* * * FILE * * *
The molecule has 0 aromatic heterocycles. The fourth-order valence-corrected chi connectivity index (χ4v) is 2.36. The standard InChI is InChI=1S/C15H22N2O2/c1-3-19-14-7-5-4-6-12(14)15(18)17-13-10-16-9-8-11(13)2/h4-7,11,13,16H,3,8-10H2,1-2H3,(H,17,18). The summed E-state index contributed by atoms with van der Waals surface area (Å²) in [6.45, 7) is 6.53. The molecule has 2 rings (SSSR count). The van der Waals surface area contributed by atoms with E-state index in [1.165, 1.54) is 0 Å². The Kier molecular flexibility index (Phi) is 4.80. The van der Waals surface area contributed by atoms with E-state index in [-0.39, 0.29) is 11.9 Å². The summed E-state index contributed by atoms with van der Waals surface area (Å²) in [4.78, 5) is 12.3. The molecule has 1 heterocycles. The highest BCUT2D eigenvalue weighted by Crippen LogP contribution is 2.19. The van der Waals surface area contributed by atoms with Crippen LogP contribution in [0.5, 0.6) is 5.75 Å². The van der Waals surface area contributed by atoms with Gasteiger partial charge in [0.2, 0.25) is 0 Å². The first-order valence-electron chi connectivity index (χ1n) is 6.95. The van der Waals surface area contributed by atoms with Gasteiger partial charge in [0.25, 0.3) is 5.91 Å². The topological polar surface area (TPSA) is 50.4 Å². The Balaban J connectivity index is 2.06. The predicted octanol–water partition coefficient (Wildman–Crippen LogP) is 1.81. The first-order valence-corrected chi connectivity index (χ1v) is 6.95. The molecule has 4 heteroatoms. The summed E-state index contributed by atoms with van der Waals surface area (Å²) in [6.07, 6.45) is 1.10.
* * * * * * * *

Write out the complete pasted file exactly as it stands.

The molecule has 0 aromatic heterocycles. The fourth-order valence-corrected chi connectivity index (χ4v) is 2.36. The standard InChI is InChI=1S/C15H22N2O2/c1-3-19-14-7-5-4-6-12(14)15(18)17-13-10-16-9-8-11(13)2/h4-7,11,13,16H,3,8-10H2,1-2H3,(H,17,18). The summed E-state index contributed by atoms with van der Waals surface area (Å²) in [6.45, 7) is 6.53. The molecule has 2 rings (SSSR count). The van der Waals surface area contributed by atoms with E-state index in [1.165, 1.54) is 0 Å². The Kier molecular flexibility index (Phi) is 4.80. The van der Waals surface area contributed by atoms with E-state index in [-0.39, 0.29) is 11.9 Å². The summed E-state index contributed by atoms with van der Waals surface area (Å²) in [4.78, 5) is 12.3. The molecule has 1 heterocycles. The highest BCUT2D eigenvalue weighted by Crippen LogP contribution is 2.19. The van der Waals surface area contributed by atoms with Crippen LogP contribution in [0.5, 0.6) is 5.75 Å². The van der Waals surface area contributed by atoms with Gasteiger partial charge in [0.2, 0.25) is 0 Å². The first-order valence-electron chi connectivity index (χ1n) is 6.95. The van der Waals surface area contributed by atoms with Gasteiger partial charge in [0.25, 0.3) is 5.91 Å². The topological polar surface area (TPSA) is 50.4 Å². The Balaban J connectivity index is 2.06. The predicted octanol–water partition coefficient (Wildman–Crippen LogP) is 1.81. The first-order valence-corrected chi connectivity index (χ1v) is 6.95. The molecule has 4 heteroatoms. The summed E-state index contributed by atoms with van der Waals surface area (Å²) in [6.07, 6.45) is 1.10.